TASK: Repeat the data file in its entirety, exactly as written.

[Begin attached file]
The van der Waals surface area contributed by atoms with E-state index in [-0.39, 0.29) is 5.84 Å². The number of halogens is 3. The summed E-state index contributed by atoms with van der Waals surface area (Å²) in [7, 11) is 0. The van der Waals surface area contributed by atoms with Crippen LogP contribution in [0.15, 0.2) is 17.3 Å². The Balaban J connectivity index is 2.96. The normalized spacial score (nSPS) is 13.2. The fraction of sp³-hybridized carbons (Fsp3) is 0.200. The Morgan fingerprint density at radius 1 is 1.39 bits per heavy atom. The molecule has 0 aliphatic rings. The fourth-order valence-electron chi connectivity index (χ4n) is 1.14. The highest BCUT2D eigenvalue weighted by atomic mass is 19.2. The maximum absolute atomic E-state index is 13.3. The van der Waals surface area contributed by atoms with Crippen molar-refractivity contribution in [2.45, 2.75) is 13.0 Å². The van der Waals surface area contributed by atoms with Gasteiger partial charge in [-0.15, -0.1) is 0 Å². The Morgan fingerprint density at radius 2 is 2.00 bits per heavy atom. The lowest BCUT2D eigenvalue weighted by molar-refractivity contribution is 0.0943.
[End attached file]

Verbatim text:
The van der Waals surface area contributed by atoms with E-state index in [-0.39, 0.29) is 5.84 Å². The number of halogens is 3. The summed E-state index contributed by atoms with van der Waals surface area (Å²) in [7, 11) is 0. The van der Waals surface area contributed by atoms with Crippen LogP contribution in [0.15, 0.2) is 17.3 Å². The Balaban J connectivity index is 2.96. The normalized spacial score (nSPS) is 13.2. The fraction of sp³-hybridized carbons (Fsp3) is 0.200. The Morgan fingerprint density at radius 1 is 1.39 bits per heavy atom. The molecule has 0 aliphatic rings. The fourth-order valence-electron chi connectivity index (χ4n) is 1.14. The highest BCUT2D eigenvalue weighted by atomic mass is 19.2. The maximum absolute atomic E-state index is 13.3. The van der Waals surface area contributed by atoms with Crippen molar-refractivity contribution in [2.45, 2.75) is 13.0 Å². The van der Waals surface area contributed by atoms with Gasteiger partial charge in [-0.15, -0.1) is 0 Å². The Morgan fingerprint density at radius 2 is 2.00 bits per heavy atom. The lowest BCUT2D eigenvalue weighted by molar-refractivity contribution is 0.0943.